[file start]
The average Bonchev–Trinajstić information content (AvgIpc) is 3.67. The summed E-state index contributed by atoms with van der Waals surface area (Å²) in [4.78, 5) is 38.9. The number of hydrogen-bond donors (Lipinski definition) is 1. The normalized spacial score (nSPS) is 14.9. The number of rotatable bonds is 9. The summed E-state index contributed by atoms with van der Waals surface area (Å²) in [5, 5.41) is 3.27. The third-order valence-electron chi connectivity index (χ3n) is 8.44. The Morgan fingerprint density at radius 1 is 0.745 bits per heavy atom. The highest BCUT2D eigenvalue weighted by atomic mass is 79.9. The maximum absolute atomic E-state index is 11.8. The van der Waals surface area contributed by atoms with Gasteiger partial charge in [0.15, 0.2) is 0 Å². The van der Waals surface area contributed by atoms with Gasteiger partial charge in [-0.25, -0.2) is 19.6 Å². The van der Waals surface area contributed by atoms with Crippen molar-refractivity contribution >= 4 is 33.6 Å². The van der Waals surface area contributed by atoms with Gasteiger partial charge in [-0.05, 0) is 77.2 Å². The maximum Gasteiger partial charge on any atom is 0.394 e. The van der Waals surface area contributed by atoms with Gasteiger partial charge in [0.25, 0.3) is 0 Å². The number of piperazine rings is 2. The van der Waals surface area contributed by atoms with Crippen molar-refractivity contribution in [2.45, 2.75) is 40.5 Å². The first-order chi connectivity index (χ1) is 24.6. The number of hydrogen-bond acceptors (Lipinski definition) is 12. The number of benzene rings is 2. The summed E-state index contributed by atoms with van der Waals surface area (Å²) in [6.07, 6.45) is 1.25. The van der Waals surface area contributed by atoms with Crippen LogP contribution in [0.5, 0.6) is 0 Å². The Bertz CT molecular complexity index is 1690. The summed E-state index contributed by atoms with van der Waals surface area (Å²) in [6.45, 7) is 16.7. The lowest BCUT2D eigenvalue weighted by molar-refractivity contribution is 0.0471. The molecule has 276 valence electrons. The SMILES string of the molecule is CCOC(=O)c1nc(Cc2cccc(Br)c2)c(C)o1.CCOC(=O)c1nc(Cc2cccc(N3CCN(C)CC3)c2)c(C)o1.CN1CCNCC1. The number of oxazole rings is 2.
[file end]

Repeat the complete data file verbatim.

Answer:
The average Bonchev–Trinajstić information content (AvgIpc) is 3.67. The summed E-state index contributed by atoms with van der Waals surface area (Å²) in [4.78, 5) is 38.9. The number of hydrogen-bond donors (Lipinski definition) is 1. The normalized spacial score (nSPS) is 14.9. The number of rotatable bonds is 9. The summed E-state index contributed by atoms with van der Waals surface area (Å²) in [5, 5.41) is 3.27. The third-order valence-electron chi connectivity index (χ3n) is 8.44. The Morgan fingerprint density at radius 1 is 0.745 bits per heavy atom. The highest BCUT2D eigenvalue weighted by atomic mass is 79.9. The maximum absolute atomic E-state index is 11.8. The van der Waals surface area contributed by atoms with Gasteiger partial charge in [0.15, 0.2) is 0 Å². The van der Waals surface area contributed by atoms with Gasteiger partial charge in [-0.25, -0.2) is 19.6 Å². The van der Waals surface area contributed by atoms with Crippen molar-refractivity contribution >= 4 is 33.6 Å². The van der Waals surface area contributed by atoms with Gasteiger partial charge in [-0.05, 0) is 77.2 Å². The maximum Gasteiger partial charge on any atom is 0.394 e. The van der Waals surface area contributed by atoms with Gasteiger partial charge in [0.25, 0.3) is 0 Å². The number of piperazine rings is 2. The van der Waals surface area contributed by atoms with Crippen molar-refractivity contribution in [2.45, 2.75) is 40.5 Å². The first-order chi connectivity index (χ1) is 24.6. The number of hydrogen-bond acceptors (Lipinski definition) is 12. The number of benzene rings is 2. The summed E-state index contributed by atoms with van der Waals surface area (Å²) in [6.07, 6.45) is 1.25. The van der Waals surface area contributed by atoms with Crippen LogP contribution in [0.5, 0.6) is 0 Å². The Bertz CT molecular complexity index is 1690. The summed E-state index contributed by atoms with van der Waals surface area (Å²) in [6.45, 7) is 16.7. The lowest BCUT2D eigenvalue weighted by molar-refractivity contribution is 0.0471. The molecule has 276 valence electrons. The SMILES string of the molecule is CCOC(=O)c1nc(Cc2cccc(Br)c2)c(C)o1.CCOC(=O)c1nc(Cc2cccc(N3CCN(C)CC3)c2)c(C)o1.CN1CCNCC1. The number of oxazole rings is 2.